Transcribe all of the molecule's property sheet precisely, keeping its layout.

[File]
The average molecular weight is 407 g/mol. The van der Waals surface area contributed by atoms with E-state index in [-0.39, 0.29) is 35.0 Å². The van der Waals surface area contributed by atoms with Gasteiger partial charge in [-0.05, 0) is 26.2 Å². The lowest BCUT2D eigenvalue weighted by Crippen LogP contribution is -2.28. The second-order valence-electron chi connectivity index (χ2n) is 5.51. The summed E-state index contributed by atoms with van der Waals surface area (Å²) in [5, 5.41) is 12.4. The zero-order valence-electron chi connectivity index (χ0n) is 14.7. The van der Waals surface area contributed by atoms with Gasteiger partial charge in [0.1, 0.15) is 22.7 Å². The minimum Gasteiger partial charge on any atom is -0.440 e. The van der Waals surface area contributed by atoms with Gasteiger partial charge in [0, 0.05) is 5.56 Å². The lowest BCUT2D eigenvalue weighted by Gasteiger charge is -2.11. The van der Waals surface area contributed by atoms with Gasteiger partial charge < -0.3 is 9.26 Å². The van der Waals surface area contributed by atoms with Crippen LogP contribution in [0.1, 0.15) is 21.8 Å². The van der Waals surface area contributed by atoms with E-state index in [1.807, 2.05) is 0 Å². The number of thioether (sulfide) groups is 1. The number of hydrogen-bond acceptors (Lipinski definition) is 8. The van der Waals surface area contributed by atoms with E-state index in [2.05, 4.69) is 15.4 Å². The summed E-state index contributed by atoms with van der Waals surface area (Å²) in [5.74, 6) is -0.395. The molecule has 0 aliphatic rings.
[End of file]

The average molecular weight is 407 g/mol. The van der Waals surface area contributed by atoms with E-state index in [-0.39, 0.29) is 35.0 Å². The van der Waals surface area contributed by atoms with Gasteiger partial charge in [-0.05, 0) is 26.2 Å². The lowest BCUT2D eigenvalue weighted by Crippen LogP contribution is -2.28. The second-order valence-electron chi connectivity index (χ2n) is 5.51. The summed E-state index contributed by atoms with van der Waals surface area (Å²) in [5, 5.41) is 12.4. The zero-order valence-electron chi connectivity index (χ0n) is 14.7. The van der Waals surface area contributed by atoms with Gasteiger partial charge in [0.1, 0.15) is 22.7 Å². The minimum Gasteiger partial charge on any atom is -0.440 e. The van der Waals surface area contributed by atoms with Gasteiger partial charge in [0, 0.05) is 5.56 Å². The lowest BCUT2D eigenvalue weighted by Gasteiger charge is -2.11. The van der Waals surface area contributed by atoms with Gasteiger partial charge < -0.3 is 9.26 Å². The van der Waals surface area contributed by atoms with Crippen LogP contribution in [0.1, 0.15) is 21.8 Å². The van der Waals surface area contributed by atoms with E-state index in [1.807, 2.05) is 0 Å². The number of thioether (sulfide) groups is 1. The number of hydrogen-bond acceptors (Lipinski definition) is 8. The van der Waals surface area contributed by atoms with E-state index in [2.05, 4.69) is 15.4 Å². The summed E-state index contributed by atoms with van der Waals surface area (Å²) in [5.74, 6) is -0.395. The molecule has 0 aliphatic rings.